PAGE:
CROI 2016

CROI 2016
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Conference Highlights

Conference Highlights (click to view)

Conference Highlights

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New research was presented at CROI 2016, the annual Conference on Retroviruses and Opportunistic Infections, from February 22 to 25 in Boston. The features below highlight some of the studies that emerged from the conference.


New Lifetime HIV Risk Estimates

The Particulars: In 2004, the CDC estimated that the lifetime risk of being diagnosed with HIV was 1.29%, or one in every 78 Americans. CDC researchers have used HIV diagnosis, mortality, and census population data to determine current lifetime and age-conditional risk across the country by various subgroups and by state.

Data Breakdown: A study team from the CDC estimated the lifetime risk of being diagnosed with HIV in the United States to now be 1.01%, or one in every 99 Americans. The risk of acquiring the virus ranged drastically among various subgroups:

  • Men (one in 62) vs women (one in 221).
  • African American men (one in 20) vs women (one in 48).
  • Hispanic and Latino men (one in 48) vs women (one in 227).
  • Caucasian men (one in 132) vs women (one in 880).
  • African American men who have sex with men (MSM; one in two) vs Hispanic MSM (one in four) vs Caucasian MSM (one in 11).
  • People living in Georgia (one in 51) vs North Dakota (one in 670).

Take Home Pearl: The estimated lifetime risk of being diagnosed with HIV in the U.S. appears to have decreased in recent years, but racial and geographic disparities persist.


Injection Drug-Related HIV in Rural Regions


The Particulars: In January 2015, the Indiana State Department of Health investigated 11 apparent injection drug-related HIV infections in the rural town of Austin. This city is in a county that usually has fewer than five new HIV infections per year.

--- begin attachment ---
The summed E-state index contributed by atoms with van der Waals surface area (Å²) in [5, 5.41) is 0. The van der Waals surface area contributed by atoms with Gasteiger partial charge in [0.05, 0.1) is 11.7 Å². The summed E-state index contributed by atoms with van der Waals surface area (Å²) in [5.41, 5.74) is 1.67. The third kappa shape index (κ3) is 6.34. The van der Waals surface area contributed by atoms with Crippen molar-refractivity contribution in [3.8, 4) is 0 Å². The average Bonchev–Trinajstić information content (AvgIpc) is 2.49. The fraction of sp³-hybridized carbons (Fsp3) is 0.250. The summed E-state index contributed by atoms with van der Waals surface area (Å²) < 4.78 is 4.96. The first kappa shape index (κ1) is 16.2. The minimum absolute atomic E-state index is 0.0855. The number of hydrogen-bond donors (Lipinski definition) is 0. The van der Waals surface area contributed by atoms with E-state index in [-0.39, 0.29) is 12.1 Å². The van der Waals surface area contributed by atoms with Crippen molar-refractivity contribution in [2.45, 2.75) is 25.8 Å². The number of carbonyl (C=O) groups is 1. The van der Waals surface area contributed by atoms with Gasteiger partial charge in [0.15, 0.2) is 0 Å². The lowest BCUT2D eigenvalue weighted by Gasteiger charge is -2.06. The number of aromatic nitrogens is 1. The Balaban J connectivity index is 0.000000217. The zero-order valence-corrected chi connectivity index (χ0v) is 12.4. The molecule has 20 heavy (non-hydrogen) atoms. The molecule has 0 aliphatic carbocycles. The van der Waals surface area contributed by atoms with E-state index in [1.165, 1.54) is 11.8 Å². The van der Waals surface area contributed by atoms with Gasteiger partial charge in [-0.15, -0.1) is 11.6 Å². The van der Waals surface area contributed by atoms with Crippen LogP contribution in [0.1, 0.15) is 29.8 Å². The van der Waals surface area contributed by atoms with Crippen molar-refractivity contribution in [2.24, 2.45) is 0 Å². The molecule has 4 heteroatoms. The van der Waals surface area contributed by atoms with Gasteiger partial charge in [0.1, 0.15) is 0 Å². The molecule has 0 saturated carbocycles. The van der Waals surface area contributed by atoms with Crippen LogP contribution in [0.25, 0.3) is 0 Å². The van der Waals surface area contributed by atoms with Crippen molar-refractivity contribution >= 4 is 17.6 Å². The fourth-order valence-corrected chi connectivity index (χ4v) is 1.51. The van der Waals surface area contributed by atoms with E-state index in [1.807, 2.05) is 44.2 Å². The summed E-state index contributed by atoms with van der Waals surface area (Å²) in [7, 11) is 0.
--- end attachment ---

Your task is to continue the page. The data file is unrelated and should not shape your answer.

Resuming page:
Data Breakdown: For a study, researchers found that, as of February 2016, 188 people were infected with HIV in Austin in less than 15 months, 90% of whom also had hepatitis C. The prevalence of HIV in the city is estimated to be 4.6%. The drug of choice among the entirely Caucasian population during this outbreak was oxymorphone, which was injected an average of four to 15 times per day by users. Austin is like many areas in the United States; access to care, HIV risk awareness, and education levels are low and poverty, unemployment, and addiction rates are high. Only one part-time family physician practices in the city, and the nearest HIV care center is at least 45 minutes away.

Take Home Pearls: Rural regions in the U.S. appear to be at risk for HIV outbreaks that are similar to the one that has occurred in Austin, Indiana because of an apparent increase in opioid addiction. The notion that HIV is concentrated in inner cities and among minorities may no longer be true.


Life Expectancy & HIV Status


The Particulars: Prior research indicates that the use of combination antiretroviral therapy (ART) has helped dramatically improve survival rates for patients with HIV in recent years. However, little is known about how survival among HIV-infected patients compares with that of people not infected with the virus.

Data Breakdown: Researchers in California matched HIV-infected adults with HIV-uninfected adults by age, gender, medical center, and year. They assessed differences in life expectancy at age 20 during 1996-2006 and 2007-2011. Among the findings: